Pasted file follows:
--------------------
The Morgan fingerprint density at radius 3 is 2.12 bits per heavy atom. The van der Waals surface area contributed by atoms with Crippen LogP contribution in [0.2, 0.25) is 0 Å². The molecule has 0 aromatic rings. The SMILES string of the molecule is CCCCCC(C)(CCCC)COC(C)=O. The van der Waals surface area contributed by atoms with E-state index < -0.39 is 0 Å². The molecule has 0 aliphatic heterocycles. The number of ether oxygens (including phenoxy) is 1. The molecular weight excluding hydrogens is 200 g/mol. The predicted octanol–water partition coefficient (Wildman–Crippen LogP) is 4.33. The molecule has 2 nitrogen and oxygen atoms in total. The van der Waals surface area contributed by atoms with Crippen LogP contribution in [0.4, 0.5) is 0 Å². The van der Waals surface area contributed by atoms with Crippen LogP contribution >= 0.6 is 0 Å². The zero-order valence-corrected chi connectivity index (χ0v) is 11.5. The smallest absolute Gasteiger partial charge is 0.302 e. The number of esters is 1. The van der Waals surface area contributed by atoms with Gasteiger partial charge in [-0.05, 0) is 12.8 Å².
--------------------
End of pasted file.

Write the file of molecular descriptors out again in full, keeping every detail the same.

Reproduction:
The Morgan fingerprint density at radius 3 is 2.12 bits per heavy atom. The van der Waals surface area contributed by atoms with Crippen LogP contribution in [0.2, 0.25) is 0 Å². The molecule has 0 aromatic rings. The SMILES string of the molecule is CCCCCC(C)(CCCC)COC(C)=O. The van der Waals surface area contributed by atoms with E-state index < -0.39 is 0 Å². The molecule has 0 aliphatic heterocycles. The number of ether oxygens (including phenoxy) is 1. The molecular weight excluding hydrogens is 200 g/mol. The predicted octanol–water partition coefficient (Wildman–Crippen LogP) is 4.33. The molecule has 2 nitrogen and oxygen atoms in total. The van der Waals surface area contributed by atoms with Crippen LogP contribution in [0.4, 0.5) is 0 Å². The van der Waals surface area contributed by atoms with Crippen LogP contribution >= 0.6 is 0 Å². The zero-order valence-corrected chi connectivity index (χ0v) is 11.5. The smallest absolute Gasteiger partial charge is 0.302 e. The number of esters is 1. The van der Waals surface area contributed by atoms with Gasteiger partial charge in [-0.05, 0) is 12.8 Å².